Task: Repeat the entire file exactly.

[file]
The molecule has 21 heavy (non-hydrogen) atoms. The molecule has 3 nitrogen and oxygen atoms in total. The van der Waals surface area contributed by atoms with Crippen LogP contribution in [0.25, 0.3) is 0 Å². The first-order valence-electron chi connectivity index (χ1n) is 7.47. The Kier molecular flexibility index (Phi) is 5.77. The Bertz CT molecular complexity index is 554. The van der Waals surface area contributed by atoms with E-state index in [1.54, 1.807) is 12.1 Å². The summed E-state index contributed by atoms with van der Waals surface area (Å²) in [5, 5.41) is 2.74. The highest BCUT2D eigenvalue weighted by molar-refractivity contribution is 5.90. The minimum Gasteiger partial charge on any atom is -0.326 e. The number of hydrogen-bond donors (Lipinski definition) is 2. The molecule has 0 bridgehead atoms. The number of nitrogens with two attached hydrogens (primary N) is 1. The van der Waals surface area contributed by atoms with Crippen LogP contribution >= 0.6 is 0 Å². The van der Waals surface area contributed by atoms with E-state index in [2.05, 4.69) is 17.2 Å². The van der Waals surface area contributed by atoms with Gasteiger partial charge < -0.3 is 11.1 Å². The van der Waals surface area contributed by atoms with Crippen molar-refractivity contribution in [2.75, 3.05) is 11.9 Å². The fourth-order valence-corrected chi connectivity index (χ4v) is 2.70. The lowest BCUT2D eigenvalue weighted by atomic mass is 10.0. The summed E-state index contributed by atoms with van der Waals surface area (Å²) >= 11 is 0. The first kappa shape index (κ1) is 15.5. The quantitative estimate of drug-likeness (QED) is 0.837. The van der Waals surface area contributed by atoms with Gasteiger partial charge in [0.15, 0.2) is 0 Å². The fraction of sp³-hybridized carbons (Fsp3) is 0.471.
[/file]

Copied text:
The molecule has 21 heavy (non-hydrogen) atoms. The molecule has 3 nitrogen and oxygen atoms in total. The van der Waals surface area contributed by atoms with Crippen LogP contribution in [0.25, 0.3) is 0 Å². The first-order valence-electron chi connectivity index (χ1n) is 7.47. The Kier molecular flexibility index (Phi) is 5.77. The Bertz CT molecular complexity index is 554. The van der Waals surface area contributed by atoms with E-state index in [1.54, 1.807) is 12.1 Å². The summed E-state index contributed by atoms with van der Waals surface area (Å²) in [5, 5.41) is 2.74. The highest BCUT2D eigenvalue weighted by molar-refractivity contribution is 5.90. The minimum Gasteiger partial charge on any atom is -0.326 e. The number of hydrogen-bond donors (Lipinski definition) is 2. The molecule has 0 bridgehead atoms. The number of nitrogens with two attached hydrogens (primary N) is 1. The van der Waals surface area contributed by atoms with Crippen LogP contribution >= 0.6 is 0 Å². The van der Waals surface area contributed by atoms with E-state index in [2.05, 4.69) is 17.2 Å². The van der Waals surface area contributed by atoms with Gasteiger partial charge < -0.3 is 11.1 Å². The van der Waals surface area contributed by atoms with Crippen molar-refractivity contribution in [2.75, 3.05) is 11.9 Å². The fourth-order valence-corrected chi connectivity index (χ4v) is 2.70. The lowest BCUT2D eigenvalue weighted by atomic mass is 10.0. The summed E-state index contributed by atoms with van der Waals surface area (Å²) >= 11 is 0. The first kappa shape index (κ1) is 15.5. The quantitative estimate of drug-likeness (QED) is 0.837. The van der Waals surface area contributed by atoms with Gasteiger partial charge in [0.15, 0.2) is 0 Å². The fraction of sp³-hybridized carbons (Fsp3) is 0.471.